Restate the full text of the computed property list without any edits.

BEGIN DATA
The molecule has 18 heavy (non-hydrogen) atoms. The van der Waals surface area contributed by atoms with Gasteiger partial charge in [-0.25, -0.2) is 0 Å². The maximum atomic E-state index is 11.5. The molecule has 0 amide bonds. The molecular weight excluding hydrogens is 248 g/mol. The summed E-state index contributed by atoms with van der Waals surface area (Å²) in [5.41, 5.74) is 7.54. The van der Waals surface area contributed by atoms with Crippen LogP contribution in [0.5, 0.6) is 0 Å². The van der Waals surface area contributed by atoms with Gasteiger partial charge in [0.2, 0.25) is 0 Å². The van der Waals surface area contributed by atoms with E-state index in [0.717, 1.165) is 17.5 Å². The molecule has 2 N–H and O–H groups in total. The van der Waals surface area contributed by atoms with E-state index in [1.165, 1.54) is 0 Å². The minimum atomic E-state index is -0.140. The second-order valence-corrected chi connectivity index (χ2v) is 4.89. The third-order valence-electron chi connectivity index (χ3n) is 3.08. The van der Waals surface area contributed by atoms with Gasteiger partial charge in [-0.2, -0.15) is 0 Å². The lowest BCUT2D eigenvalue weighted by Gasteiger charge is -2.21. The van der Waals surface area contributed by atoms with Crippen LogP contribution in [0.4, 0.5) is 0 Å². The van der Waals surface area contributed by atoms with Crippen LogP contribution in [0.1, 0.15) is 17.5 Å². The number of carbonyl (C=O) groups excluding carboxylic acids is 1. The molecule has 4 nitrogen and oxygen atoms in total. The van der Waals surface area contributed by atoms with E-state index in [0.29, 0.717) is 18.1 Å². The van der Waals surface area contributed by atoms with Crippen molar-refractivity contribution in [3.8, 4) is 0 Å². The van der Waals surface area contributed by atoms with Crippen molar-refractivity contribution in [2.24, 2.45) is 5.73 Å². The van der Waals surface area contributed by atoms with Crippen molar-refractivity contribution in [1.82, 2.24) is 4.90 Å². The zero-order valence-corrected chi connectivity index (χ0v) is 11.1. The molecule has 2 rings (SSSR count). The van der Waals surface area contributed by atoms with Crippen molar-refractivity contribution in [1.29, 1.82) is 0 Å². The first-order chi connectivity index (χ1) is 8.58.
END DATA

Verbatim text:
The molecule has 18 heavy (non-hydrogen) atoms. The van der Waals surface area contributed by atoms with Gasteiger partial charge in [-0.25, -0.2) is 0 Å². The maximum atomic E-state index is 11.5. The molecule has 0 amide bonds. The molecular weight excluding hydrogens is 248 g/mol. The summed E-state index contributed by atoms with van der Waals surface area (Å²) in [5.41, 5.74) is 7.54. The van der Waals surface area contributed by atoms with Crippen LogP contribution in [0.5, 0.6) is 0 Å². The van der Waals surface area contributed by atoms with Gasteiger partial charge in [0.2, 0.25) is 0 Å². The van der Waals surface area contributed by atoms with E-state index in [0.717, 1.165) is 17.5 Å². The molecule has 2 N–H and O–H groups in total. The van der Waals surface area contributed by atoms with E-state index in [1.165, 1.54) is 0 Å². The minimum atomic E-state index is -0.140. The second-order valence-corrected chi connectivity index (χ2v) is 4.89. The third-order valence-electron chi connectivity index (χ3n) is 3.08. The van der Waals surface area contributed by atoms with Gasteiger partial charge in [-0.2, -0.15) is 0 Å². The lowest BCUT2D eigenvalue weighted by Gasteiger charge is -2.21. The van der Waals surface area contributed by atoms with Crippen LogP contribution in [0.4, 0.5) is 0 Å². The van der Waals surface area contributed by atoms with Crippen LogP contribution in [0.1, 0.15) is 17.5 Å². The number of carbonyl (C=O) groups excluding carboxylic acids is 1. The molecule has 4 nitrogen and oxygen atoms in total. The van der Waals surface area contributed by atoms with E-state index in [0.29, 0.717) is 18.1 Å². The van der Waals surface area contributed by atoms with Crippen molar-refractivity contribution in [3.8, 4) is 0 Å². The van der Waals surface area contributed by atoms with Crippen molar-refractivity contribution in [2.24, 2.45) is 5.73 Å². The van der Waals surface area contributed by atoms with Crippen molar-refractivity contribution in [1.82, 2.24) is 4.90 Å². The zero-order valence-corrected chi connectivity index (χ0v) is 11.1. The molecule has 2 rings (SSSR count). The van der Waals surface area contributed by atoms with Crippen molar-refractivity contribution in [1.29, 1.82) is 0 Å². The first-order chi connectivity index (χ1) is 8.58.